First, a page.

I try to think of my photography as a daily practice. Even if I don’t make a photograph every day, I still do some action involved with the art.
One of those practices is to upload a photo (or two) to Flickr every weekday. Just one will do, although Flickr shows at least five of your recent uploads in the People section. One photo says, this is a thing I do every day.
To keep track of my daily Flickr photo, I have a bucket of photos to upload in Aperture (and eventually, a Lightroom catalog). Each morning, I select one of those pictures, and send it off to Flickr. After the upload, I pick an album, and then add it to a few relevant groups. If I missed any keywords, I’ll add those in Flickr, too.
After doing this for a few years, a few trends pop up.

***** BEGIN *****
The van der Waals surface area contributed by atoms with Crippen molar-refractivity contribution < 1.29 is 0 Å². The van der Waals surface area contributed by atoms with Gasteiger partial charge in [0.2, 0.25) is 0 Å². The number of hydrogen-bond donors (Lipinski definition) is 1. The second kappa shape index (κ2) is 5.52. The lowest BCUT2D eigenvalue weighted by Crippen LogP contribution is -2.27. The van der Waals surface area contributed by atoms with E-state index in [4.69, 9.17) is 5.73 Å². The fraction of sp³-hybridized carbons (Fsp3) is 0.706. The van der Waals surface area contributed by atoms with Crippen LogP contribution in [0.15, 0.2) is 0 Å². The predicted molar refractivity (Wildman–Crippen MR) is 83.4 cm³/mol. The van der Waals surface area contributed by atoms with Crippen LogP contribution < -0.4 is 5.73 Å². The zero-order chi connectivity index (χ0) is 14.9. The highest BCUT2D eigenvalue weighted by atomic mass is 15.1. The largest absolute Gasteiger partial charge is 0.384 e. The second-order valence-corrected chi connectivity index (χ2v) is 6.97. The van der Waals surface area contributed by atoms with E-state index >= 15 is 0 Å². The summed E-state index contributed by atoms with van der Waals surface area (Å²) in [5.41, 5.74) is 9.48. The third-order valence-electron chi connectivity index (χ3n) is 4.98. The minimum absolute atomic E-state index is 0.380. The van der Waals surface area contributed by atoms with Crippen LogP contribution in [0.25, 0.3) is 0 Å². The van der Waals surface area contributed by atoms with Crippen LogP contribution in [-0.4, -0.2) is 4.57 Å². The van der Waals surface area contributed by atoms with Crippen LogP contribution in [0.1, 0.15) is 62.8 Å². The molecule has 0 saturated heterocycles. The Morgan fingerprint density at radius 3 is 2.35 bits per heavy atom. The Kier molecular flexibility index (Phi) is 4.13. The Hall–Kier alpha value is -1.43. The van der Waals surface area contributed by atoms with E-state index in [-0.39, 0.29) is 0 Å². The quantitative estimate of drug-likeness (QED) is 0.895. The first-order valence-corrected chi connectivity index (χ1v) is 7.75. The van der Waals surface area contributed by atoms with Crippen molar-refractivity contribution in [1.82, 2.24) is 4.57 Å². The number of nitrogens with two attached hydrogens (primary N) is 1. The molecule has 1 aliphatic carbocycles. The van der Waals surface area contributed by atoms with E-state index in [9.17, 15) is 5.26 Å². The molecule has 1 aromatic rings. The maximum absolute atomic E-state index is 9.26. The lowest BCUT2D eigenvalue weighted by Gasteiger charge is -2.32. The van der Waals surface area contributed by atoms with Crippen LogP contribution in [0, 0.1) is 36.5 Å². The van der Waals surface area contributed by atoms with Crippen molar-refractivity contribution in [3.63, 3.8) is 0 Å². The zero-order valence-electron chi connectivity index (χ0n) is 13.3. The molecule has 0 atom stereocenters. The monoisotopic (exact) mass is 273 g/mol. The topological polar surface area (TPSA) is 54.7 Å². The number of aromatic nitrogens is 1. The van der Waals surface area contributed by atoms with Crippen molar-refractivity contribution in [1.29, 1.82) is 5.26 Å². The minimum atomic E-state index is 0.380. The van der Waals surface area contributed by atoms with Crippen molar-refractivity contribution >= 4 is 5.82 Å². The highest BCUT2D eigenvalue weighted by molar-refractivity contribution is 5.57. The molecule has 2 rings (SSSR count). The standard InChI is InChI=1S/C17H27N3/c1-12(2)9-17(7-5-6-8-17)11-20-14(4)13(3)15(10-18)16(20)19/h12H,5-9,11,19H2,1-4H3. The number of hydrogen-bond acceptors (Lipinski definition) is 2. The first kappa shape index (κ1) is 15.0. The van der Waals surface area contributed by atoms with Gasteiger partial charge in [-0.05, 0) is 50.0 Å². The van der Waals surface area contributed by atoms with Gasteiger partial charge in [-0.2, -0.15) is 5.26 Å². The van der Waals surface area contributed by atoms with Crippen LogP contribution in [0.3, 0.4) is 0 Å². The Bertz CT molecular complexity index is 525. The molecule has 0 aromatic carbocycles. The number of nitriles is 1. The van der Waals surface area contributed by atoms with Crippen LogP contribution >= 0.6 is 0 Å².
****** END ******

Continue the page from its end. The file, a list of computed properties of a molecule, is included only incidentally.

For one, the best photos seem to get uploaded the soonest. Maybe I’m excited to share them, or maybe the photo follows a theme. Then, the not-so-good photos drop to bottom of the Flickr bucket. Maybe I’m less excited about sharing those. The system is self filtering: eventually, all those photos at the bottom of the bucket get purged.
Two, to keep it interesting for myself, sometimes I’ll assign theme days to my upload. Monday can be for film photos, Friday is for iPhone photos, etc.
And three, while it’s not an end goal, making Flickr’s “Explore” listing is a fun accomplishment. You can learn how to game the system, but for me, earning an “Explore” requires a great photo shared with the right groups. That’s it. Before I upload a photo, sometimes I’ll think, “This is an ‘Explore’ photo,” but it doesn’t make the listing. Other days, a photo I paid little attention to earns “Explore.” Some of it’s luck, but a lot of it is the quality of the photo.
I still love Flickr, and I’ve made it a daily ritual to support the site and share my work. My system keeps it easy for me to keep the daily practice.